Russians claim key Chechen town

Click to follow
The Independent Online

The Russian military claims it had seized a key town in Chechnya after days of heavy fighting, despite sightings of Chechen insurgents still in the area.

The Russian military claims it had seized a key town in Chechnya after days of heavy fighting, despite sightings of Chechen insurgents still in the area.

Russian claims to have taken the town of Argun, a strategic target for more than a week could not be confirmed.

A senior Russian commander said three federal soldiers were killed and 34 wounded in the fight for Argun, while claiming 100 Chechen insurgents were killed and another 400 fled. Russian claims that they suffered almost no casualties while inflicting heavy Chechen losses did not appear credible.

"Those who couldn't save themselves by running were destroyed under the advance of the Russian troops," said Gen. Valery Manilov, according to the Interfax news agency.

Manilov said the Russian troops started a sweep of the city at daylight Friday. He said the military would direct its next attacks on Chechnya's mountainous south, where the rebels have their main strongholds.

Russian commanders admitted earlier this week that they were running in to growing resistance and it could take months to defeat the Chechen forces.

The federal forces are not prepared to risk a major ground attack on Grozny. Such an attack would almost certainly result in heavy casualties and repeat images of the bloody 1994-96 Chechen war the military has been anxious to avoid.

The military have relied on airstrikes and artillery shelling, coupled with small ground battles, to seize ground. Russian forces have surrounded Grozny to the north, west and east.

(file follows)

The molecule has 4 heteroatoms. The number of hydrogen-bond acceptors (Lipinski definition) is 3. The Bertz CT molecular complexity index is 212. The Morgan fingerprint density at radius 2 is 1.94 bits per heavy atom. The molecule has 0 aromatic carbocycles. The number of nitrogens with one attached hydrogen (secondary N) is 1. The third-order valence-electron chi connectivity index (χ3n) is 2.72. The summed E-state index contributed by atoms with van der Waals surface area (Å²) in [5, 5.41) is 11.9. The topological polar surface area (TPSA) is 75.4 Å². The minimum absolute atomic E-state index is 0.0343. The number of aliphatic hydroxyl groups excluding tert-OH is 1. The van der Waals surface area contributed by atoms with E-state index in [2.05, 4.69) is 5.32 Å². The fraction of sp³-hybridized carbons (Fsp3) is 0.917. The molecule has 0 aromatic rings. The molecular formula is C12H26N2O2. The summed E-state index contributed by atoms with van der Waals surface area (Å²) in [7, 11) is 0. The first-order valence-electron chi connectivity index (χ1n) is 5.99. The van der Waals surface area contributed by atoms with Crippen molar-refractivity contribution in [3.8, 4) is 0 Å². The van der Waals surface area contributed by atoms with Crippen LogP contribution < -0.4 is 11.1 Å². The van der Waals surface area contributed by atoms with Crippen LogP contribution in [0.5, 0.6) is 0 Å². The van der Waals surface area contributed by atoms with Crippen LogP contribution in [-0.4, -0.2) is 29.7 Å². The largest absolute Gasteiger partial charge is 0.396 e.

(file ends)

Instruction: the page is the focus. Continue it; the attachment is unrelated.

The Russians again shelled Grozny with air and artillery strikes during the night, hitting several television transmitters, Interfax said. Russian helicopter gunships and jets also hammered Urus-Martan to the south.

The attacks continued to send refugees fleeing west to Ingushetia, where cold-related illnesses were becoming an increasing problem as temperatures hovered below freezing. So far some 233,000 people have fled Chechnya to escape the fighting.

The plight of the refugees and the high civilian casualties have led to strong international criticism of the fighting. The Council of Europe's human rights commissioner Alvaro Gil-Robles, who returned from a two-day trip to Chechnya and nearby regions Thursday, urged Russia to stop the fighting.

But Moscow has ignored the international pressure so far, insisting its campaign in Chechnya is an internal matter. Russia claims that its strikes are aimed at Islamic militants, but Chechen authorities, refugees, and human rights groups all say that hundreds of civilians have been killed.

Russian forces entered Chechnya in September following incursions by the militants into neighboring Dagestan and apartment bombings in Russian cities that left 300 people dead. Russia has blamed the militants for the bombings.

Comments